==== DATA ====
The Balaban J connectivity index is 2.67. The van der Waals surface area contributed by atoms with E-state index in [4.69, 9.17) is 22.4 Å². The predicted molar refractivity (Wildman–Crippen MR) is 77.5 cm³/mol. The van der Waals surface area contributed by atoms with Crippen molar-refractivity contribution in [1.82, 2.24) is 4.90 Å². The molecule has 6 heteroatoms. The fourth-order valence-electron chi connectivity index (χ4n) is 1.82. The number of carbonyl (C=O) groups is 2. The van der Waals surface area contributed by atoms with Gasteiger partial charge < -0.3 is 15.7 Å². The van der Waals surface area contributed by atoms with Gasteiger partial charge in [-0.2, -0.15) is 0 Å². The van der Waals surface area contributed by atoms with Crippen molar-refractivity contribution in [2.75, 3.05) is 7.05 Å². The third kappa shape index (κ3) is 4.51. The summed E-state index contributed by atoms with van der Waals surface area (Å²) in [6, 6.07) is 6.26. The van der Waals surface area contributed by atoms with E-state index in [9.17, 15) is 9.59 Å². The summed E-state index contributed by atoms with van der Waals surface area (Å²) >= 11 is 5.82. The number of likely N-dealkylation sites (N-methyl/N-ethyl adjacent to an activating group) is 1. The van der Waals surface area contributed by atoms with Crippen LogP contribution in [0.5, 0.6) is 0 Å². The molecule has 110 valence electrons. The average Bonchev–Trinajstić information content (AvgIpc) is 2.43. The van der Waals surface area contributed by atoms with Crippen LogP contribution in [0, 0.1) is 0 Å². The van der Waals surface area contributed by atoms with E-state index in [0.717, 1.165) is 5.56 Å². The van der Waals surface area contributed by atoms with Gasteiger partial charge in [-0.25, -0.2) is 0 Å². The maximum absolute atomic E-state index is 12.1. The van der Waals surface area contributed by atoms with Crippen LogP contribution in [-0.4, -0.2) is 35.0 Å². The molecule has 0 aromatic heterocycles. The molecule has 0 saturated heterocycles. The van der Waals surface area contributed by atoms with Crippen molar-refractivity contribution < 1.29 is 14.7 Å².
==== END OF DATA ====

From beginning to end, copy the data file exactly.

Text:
The Balaban J connectivity index is 2.67. The van der Waals surface area contributed by atoms with E-state index in [4.69, 9.17) is 22.4 Å². The predicted molar refractivity (Wildman–Crippen MR) is 77.5 cm³/mol. The van der Waals surface area contributed by atoms with Crippen molar-refractivity contribution in [1.82, 2.24) is 4.90 Å². The molecule has 6 heteroatoms. The fourth-order valence-electron chi connectivity index (χ4n) is 1.82. The number of carbonyl (C=O) groups is 2. The van der Waals surface area contributed by atoms with Gasteiger partial charge < -0.3 is 15.7 Å². The van der Waals surface area contributed by atoms with Gasteiger partial charge in [-0.2, -0.15) is 0 Å². The van der Waals surface area contributed by atoms with Crippen molar-refractivity contribution in [2.75, 3.05) is 7.05 Å². The third kappa shape index (κ3) is 4.51. The summed E-state index contributed by atoms with van der Waals surface area (Å²) in [6, 6.07) is 6.26. The van der Waals surface area contributed by atoms with E-state index in [9.17, 15) is 9.59 Å². The summed E-state index contributed by atoms with van der Waals surface area (Å²) >= 11 is 5.82. The number of likely N-dealkylation sites (N-methyl/N-ethyl adjacent to an activating group) is 1. The van der Waals surface area contributed by atoms with Crippen LogP contribution in [0.5, 0.6) is 0 Å². The molecule has 110 valence electrons. The average Bonchev–Trinajstić information content (AvgIpc) is 2.43. The van der Waals surface area contributed by atoms with Crippen LogP contribution in [0, 0.1) is 0 Å². The van der Waals surface area contributed by atoms with E-state index in [0.717, 1.165) is 5.56 Å². The van der Waals surface area contributed by atoms with Gasteiger partial charge in [-0.25, -0.2) is 0 Å². The maximum absolute atomic E-state index is 12.1. The van der Waals surface area contributed by atoms with Crippen LogP contribution in [-0.4, -0.2) is 35.0 Å². The molecule has 0 aromatic heterocycles. The molecule has 0 saturated heterocycles. The van der Waals surface area contributed by atoms with Crippen molar-refractivity contribution < 1.29 is 14.7 Å².